@GoddessFish, @hotchoc84 (Charlotte),
Every family has its secrets, and the March family is no exception.
For the March sisters, Match Made in Devon, the bridal shop opened and run by their parents, was a real-world representation of what true love was all about. But for eldest sister Alexandra that kind of perfection has always seemed unreachable.
Alex has spent over fifteen years in Boston, building up an impenetrable shell of confidence and taking control over her own destiny. If there’s anything missing from her life, it isn’t important anyway. But with her mother’s unexpected death Alex is forced to leave her life in the big city behind and return to her hometown of Devon…and a past she’s been running from for years.
As the March sisters try to salvage the bridal shop their parents loved, Alex is forced to confront her painful past and the real reason she left Devon so many years ago…including childhood sweetheart Jonah Dufort.
The book is on sale for $0.99
Weddings don’t wait for death; you have to get on with the living.
That’s what Alexandra March’s mother would have said had she not been in the earth beneath her feet. Fat, ambitious blades of grass tangled and clawed from the dirt, dusted with the rarest of phenomenon in lower Mississippi: snow.
Hell had, in fact, frozen over.
Beside her, Alex’s sister Charlotte mined her purse for a tissue and settled on one of those congealed bundles that only mothers ignore. Six weeks on and she still unraveled. Alex supposed it was what came from being the youngest, the one who didn’t get out of town, the one who dutifully fit brides into their dresses at the family bridal shop, Match Made in Devon, even though that dream had been their mother’s happily ever after. Charlotte was also the one who had walked through the front door of their childhood home one week before Christmas—as she had nearly every day for the past thirty-five years—saw Mama’s red boots on the linoleum at all the wrong angles and dropped two dozen eggs at once. Heart attack, they said. Alex knew better. Had there been such a thing as functional-grief syndrome, Stella Irene March would have died from it. Maybe it would have taken them all.
“The flowers are beautiful,” Alex said.
Daisies dyed artificial purple. A clearance-rack bridesmaid’s dress against a landscape of virgin lace. Slipped into the tubular stone appendage Charlotte insisted they add to their parents’ tombstone as a flower receptacle. It looks like an erection, Alex had whispered in her sister’s ear at the funeral home over their ala carte grief menu, to which Charlotte had promptly pressed a well-aimed heel into the leather toe of Alex’s Guiseppe Beneventi boot.
“They’re hideous. All they had at the F—F—oooood Saver.” Charlotte’s thick drawl navigated her grief like a hummingbird landing in molasses. “Said delivery drivers got wind of the snow and turned right back toward Alabama.”
Alex put a stiff arm around her sister. At the gesture, Charlotte disintegrated into grand, hiccupping gasps. Wet bubbles of words that required subtitles. Alex pulled her close, rested her cheek against her sister’s chilled, blonde strands. Charlotte was dressed in thin layers, a reluctance to accept the cold bite of snow. She had always been like that. Believing in something to make it so. Ill-prepared for what the world outside Devon brought her but always warm, like summer. Unlike Alex, who was nothing but winter inside.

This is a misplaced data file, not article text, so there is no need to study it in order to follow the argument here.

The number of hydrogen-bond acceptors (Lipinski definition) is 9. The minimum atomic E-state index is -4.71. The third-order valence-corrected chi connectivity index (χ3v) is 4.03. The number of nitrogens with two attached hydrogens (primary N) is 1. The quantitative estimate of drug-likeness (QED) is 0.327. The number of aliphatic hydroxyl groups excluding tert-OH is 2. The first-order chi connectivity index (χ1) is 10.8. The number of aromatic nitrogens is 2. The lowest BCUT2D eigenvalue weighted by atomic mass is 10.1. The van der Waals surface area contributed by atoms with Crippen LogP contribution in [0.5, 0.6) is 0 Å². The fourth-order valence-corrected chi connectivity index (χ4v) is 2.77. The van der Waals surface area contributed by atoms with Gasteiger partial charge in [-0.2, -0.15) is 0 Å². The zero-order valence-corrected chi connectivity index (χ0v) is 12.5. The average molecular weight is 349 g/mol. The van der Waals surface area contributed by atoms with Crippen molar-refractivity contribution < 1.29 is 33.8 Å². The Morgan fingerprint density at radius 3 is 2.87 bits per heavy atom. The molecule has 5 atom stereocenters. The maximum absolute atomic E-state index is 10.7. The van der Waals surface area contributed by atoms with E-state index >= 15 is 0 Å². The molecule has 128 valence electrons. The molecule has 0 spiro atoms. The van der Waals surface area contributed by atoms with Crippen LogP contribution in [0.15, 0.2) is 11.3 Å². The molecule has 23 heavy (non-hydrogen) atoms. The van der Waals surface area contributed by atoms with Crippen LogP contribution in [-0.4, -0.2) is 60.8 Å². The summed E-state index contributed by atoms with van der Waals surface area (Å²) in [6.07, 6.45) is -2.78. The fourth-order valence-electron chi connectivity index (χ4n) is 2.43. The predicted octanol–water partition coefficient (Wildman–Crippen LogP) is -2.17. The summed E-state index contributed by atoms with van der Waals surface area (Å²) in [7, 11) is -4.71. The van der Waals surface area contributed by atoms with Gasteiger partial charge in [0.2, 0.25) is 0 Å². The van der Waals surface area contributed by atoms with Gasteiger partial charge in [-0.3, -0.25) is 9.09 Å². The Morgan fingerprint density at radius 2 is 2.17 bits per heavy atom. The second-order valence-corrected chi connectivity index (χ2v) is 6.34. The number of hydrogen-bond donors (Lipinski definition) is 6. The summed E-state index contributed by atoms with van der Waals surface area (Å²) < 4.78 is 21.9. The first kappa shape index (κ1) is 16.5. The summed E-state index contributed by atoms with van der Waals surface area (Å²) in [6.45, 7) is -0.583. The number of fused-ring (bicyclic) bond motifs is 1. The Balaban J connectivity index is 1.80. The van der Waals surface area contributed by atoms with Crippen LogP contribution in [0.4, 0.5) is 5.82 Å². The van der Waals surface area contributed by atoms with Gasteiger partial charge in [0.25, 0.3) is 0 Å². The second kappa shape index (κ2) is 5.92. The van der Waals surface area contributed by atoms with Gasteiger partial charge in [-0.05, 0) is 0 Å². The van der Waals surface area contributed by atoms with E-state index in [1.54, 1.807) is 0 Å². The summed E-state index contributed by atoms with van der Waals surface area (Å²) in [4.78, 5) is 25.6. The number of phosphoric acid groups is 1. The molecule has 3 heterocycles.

4 out of 5 (very good)
Independent Reviewer for Archaeolibrarian - I Dig Good Books!
Hits you right in the heart.
Although written from different characters view points, this is definitely Alex's story.
It's beautiful, poignant and a little heartbreaking - a winning combination. I always love a story that pulls me in and makes me feel.
Alex is my favourite character (aside from sweet little Isabel). She's smart and a bit broken, the kind of broken that love, understanding and family can fix. I ache for her to be happy.
I like that the town is exactly how I'd expect a town of that area to be. Close knit, community drive.....nosey! It helps keep things fresh and including the 'mature' ladies of the community to help being the past out of hiding is really nice.
This is an ideal relaxing weekend or slow burn evening read.
It may bring a tear to your eye, it's worth it, it's beautiful....
** same worded review will appear elsewhere **
* A copy of this book was provided to me with no requirements for a review. I voluntarily read this book, and the comments here are my honest opinion. *
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Danielle Blair escaped the slog of her former accounting job to instead pursue writing women’s fiction. She pens empowering stories about women, for women, that focus on a woman’s unique journey to find her place in the modern world.
But this wasn’t always the case. Following a messy divorce, Danielle took to reading and writing to help sort out the whirlwind of emotions she was dealing with. What started as a coping mechanism turned into a passion and in 2017 she transitioned to writing full time. Along the winding journey to authorship she also met and married her current husband, who is the love of her life.
She writes her books with the help of her two sisters—Jennifer helps to plot out the stories, while Linda is the beady eye behind the editing of them. Since setting up the tire swing in their back yard together as kids, they’ve always worked better as a team—so why not write a book together?
She is the mother of two handsome adult sons, and three dogs that act like children (but she loves them anyway). When not lost writing her next book, Danielle can be found outside digging in the dirt, trying to coax her husband to just try yoga once, and cooking meals that may or may not end up burned every once and a while.
Tour hosted by: Goddess Fish Promotions